Non-small-cell lung cancer (NSCLC) is the most common type of lung cancer. About 85% to 90% of people with lung cancer have NSCLC.
The other major type of lung cancer is called small-cell lung cancer (SCLC).
Lung cancer is the most commonly occurring noncutaneous cancer in men and women combined in the United States and is the leading cause of cancer deaths. In 2013 alone, it is estimated that there will be 228,190 new cases diagnosed, and 72,220 women and 87,260 men will die from this disease. The lung cancer death rate rose rapidly over several decades in both sexes, with a persistent decline for men commencing in 1991. From 2005 to 2009, death rates decreased by 2.8% per year in men and by 1.0% per year in women.
The most important risk factor for lung cancer (as for many other cancers) is tobacco use.[2,3] Cigarette smoking has been definitively established by epidemiologic and preclinical animal experimental data as the primary cause of lung cancer. This causative link has been widely recognized since the 1960s, when national reports in Great Britain and the United States brought the cancer risk of smoking prominently to the public's attention. The percentages of lung cancers estimated to be caused by tobacco smoking in males and females are 90% and 78%, respectively.
Environmental or secondhand tobacco smoke is also implicated in causing lung cancer. Environmental tobacco smoke has the same components as inhaled mainstream smoke, although in lower absolute concentrations; between 1% and 10%, depending on the constituent. Carcinogenic compounds in tobacco smoke include the polynuclear aromatic hydrocarbons (PAHs), including the classical carcinogen benzo[a]pyrene and the nicotine-derived tobacco-specific nitrosamine, 4-(methylnitrosamino)-1-(3-pyridyl)-1-butanone (NNK). In rodents, total doses of both PAH and NNK that are similar to doses received by humans in a lifetime of smoking induce pulmonary tumors. Elevated biomarkers of tobacco exposure, including urinary cotinine, tobacco-related carcinogen metabolites, and carcinogen-protein adducts, are seen in passive or secondhand smokers.[6,7,8,9,10]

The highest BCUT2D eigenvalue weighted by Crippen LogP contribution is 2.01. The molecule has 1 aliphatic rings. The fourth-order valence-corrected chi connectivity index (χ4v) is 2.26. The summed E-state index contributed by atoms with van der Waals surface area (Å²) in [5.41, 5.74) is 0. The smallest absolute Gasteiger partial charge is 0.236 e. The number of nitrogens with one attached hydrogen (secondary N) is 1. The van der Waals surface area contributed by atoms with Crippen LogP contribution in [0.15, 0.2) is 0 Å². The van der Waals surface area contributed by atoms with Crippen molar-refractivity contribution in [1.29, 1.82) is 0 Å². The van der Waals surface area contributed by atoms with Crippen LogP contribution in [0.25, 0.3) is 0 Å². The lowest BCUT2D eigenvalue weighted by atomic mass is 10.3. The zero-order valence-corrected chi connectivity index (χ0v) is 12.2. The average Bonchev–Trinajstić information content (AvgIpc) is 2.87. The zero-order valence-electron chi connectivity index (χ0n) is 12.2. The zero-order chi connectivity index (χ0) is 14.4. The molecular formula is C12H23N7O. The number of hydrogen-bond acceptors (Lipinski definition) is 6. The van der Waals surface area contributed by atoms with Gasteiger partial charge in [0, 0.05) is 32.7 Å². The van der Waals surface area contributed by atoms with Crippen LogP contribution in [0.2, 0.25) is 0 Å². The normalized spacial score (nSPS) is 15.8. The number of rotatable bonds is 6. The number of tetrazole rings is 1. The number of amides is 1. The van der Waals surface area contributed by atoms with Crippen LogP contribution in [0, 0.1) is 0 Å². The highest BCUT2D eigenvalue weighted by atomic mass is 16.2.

Many other exposures have been established as causally associated with lung cancer, but even the combined effect of these additional factors is very small compared with cigarette smoking. These additional causal factors are primarily related to occupational exposures to agents such as asbestos, arsenic, chromium, nickel, and radon. Radon, a naturally occurring gas, is of relevance to the general public because of the potential exposure in homes.
Evidence of benefit associated with screening
Screening by low-dose helical computed tomography
There have been intensive efforts to improve lung cancer screening with newer technologies, including low-dose helical computed tomography (LDCT) and molecular techniques.[12,13] LDCT was shown to be more sensitive than chest radiography. In the Early Lung Cancer Action Project (ELCAP), LDCT detected almost six times as many stage I lung cancers as chest radiography, and most of these tumors were no larger than 1 cm in diameter. The ability of LDCT to reduce lung cancer mortality was demonstrated in the randomized, controlled National Lung Screening Trial (NLST): a statistically significant relative reduction of 20% in lung cancer mortality was observed, as was a statistically significant 6.7% relative reduction in all-cause mortality.